Investing In Tech Is All About Networking
It’s in the nature of technology that things never remain the same. That includes how you should invest in the sector.
So what better time then to review your strategy then after the new year.
A portfolio stocked with the big-name players—Microsoft, Intel, Dell , Cisco —used to be a good bet, but investors need to be more selective in their holdings—especially after the S&P 500 Technology Index underperformesd the S&P 500 in 2010 (9.6 percent vs. 12.8 percent.)
"A lot of things that worked a cycle or two ago, their growth rate is getting more mature,” says Charlie Chai, manager of the Fidelity Select Technology Portfolio .
Analysts and fund managers believe there’s one trend in its early stages that could provide a boost to several sectors within tech. So for investors looking to reallocate their tech portfolio for long-term growth, it’s all about the network.
Optimized for Growth
Analysts point out that the explosive growth in network connectivity is driving demand for a new wave of technologies. Not only are more people connecting to the Internet, they’re connecting on a variety of devices: PCs, smartphones, tablets, and other consumer electronics devices.
Also, companies—and to a lesser degree, consumers—are relying more on the cloud to store and manage their data, further increasing network traffic. Add to that Internet-connected machines such as smart meters and the amount of data traffic will explode.
“It used to be about speeds and feeds,” says Barry Mills, manager of the Dreyfus Technology Growth Fund. “Now it’s about efficient application delivery. The growth rate in traffic from data center to data center is growing faster than what you’re seeing between client and server.”
That’s why Brent Bracelin, senior research analyst at Pacific Crest Securities, says traditional data networks are in for a multiyear overhaul, providing a long-term growth opportunity for investors.
“If you look at the video workloads that are being deployed today, and at virtual workloads enabled by virtualization, and at cloud workloads, the network wasn’t built to support those types of workloads,” Bracelin says. “The network needs to not only connect devices, it needs to know what device is connected, what’s the speed, where from a location standpoint a device is connected. There’s a whole new wave of intelligence added so that the network needs to answer who, what, why, where, and when.”
Bracelin says companies poised to benefit from this trend include F5 Networks, Riverbed Technology , Juniper Networks , Ciena , and Broadsoft.
Although he cautions that a lot of optimism has already been priced into many of these stocks in the short term, Bracelin believes the long-term outlook for companies involved in data network optimization remains strong.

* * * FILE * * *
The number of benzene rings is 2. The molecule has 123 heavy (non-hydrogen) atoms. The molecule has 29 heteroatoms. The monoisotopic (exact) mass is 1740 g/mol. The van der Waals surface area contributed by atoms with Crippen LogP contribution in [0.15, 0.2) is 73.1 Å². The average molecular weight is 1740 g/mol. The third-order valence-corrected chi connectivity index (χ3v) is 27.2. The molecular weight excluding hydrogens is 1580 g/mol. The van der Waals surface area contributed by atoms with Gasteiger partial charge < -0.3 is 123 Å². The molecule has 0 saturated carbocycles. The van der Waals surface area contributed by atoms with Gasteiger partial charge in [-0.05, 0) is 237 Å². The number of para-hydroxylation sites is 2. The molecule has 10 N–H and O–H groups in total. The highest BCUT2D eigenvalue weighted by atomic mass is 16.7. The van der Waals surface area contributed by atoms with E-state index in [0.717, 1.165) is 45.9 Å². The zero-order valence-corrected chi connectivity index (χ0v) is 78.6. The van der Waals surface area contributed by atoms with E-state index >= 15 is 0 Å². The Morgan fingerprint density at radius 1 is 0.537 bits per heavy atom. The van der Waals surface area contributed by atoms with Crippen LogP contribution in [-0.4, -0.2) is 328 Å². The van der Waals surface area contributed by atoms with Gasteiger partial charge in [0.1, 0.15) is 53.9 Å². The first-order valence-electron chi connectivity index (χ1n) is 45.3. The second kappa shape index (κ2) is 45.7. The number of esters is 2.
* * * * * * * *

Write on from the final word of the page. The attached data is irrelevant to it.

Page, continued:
“Less than 10 percent of the networks globally are optimized,” Bracelin says. “As we use more cloud and virtual workloads, optimization becomes an even higher requirement. The question is, how big can a company like Riverbed be? What percentage of networks will use optimization technology? It’s clearly a big market, but what’s the earnings power of the company potentially two, three, four years from now? That’s the way you have to look at these companies.”
Up in the Cloud
The move to cloud computing is helping drive the need for a more intelligent network infrastructure. It also provides a boost to related industries, including storage, mobility, and virtualization.
“As more applications move to the cloud you need to have more storage behind it,” Mills says. “That’s good for traditional storage providers.”
Kim Caughey-Forrest, senior analyst at Fort Pitt Capital Group, notes that EMC is particularly well-situated to capitalize on the storage front.
Closely connected with cloud computing is mobility. As more corporations move their applications to the cloud, the less reliant they’ll be on traditional PCs and servers, enabling workers to use a variety of portable, lower-power devices.
Because of this, both Mills and Chai expect smartphones and tablets to steal market share from PC manufacturers. Additionally, companies that provide cloud-based software that are accessible on a variety of devices, such as Salesforce.com , will continue to disrupt the traditional software delivery model.
“The old client-server PC model, the legacy way of doing applications and business intelligence, are increasingly losing share to the new waves of technologies,” Chai says. “In some cases they’ll be cannibalized by the new computing paradigm.”
But Caughey-Forrest cautions against dumping the traditional PC companies just yet. For one, corporations are entering a PC refresh cycle, and demand is still growing in emerging markets. Furthermore, she says many PC companies are capitalizing on new computing trends.
“They’re also benefiting from virtualization—getting rid of old power-consuming servers and condensing them into one physical unit,” Caughey-Forrest says. “Dell , HP , and IBM all benefit from this.”
(Editor's Note—Disclosure: Fort Pitt Capital Group owns EMC and INTC as part of the Fort Pitt Capital Total Returnmutual fund.)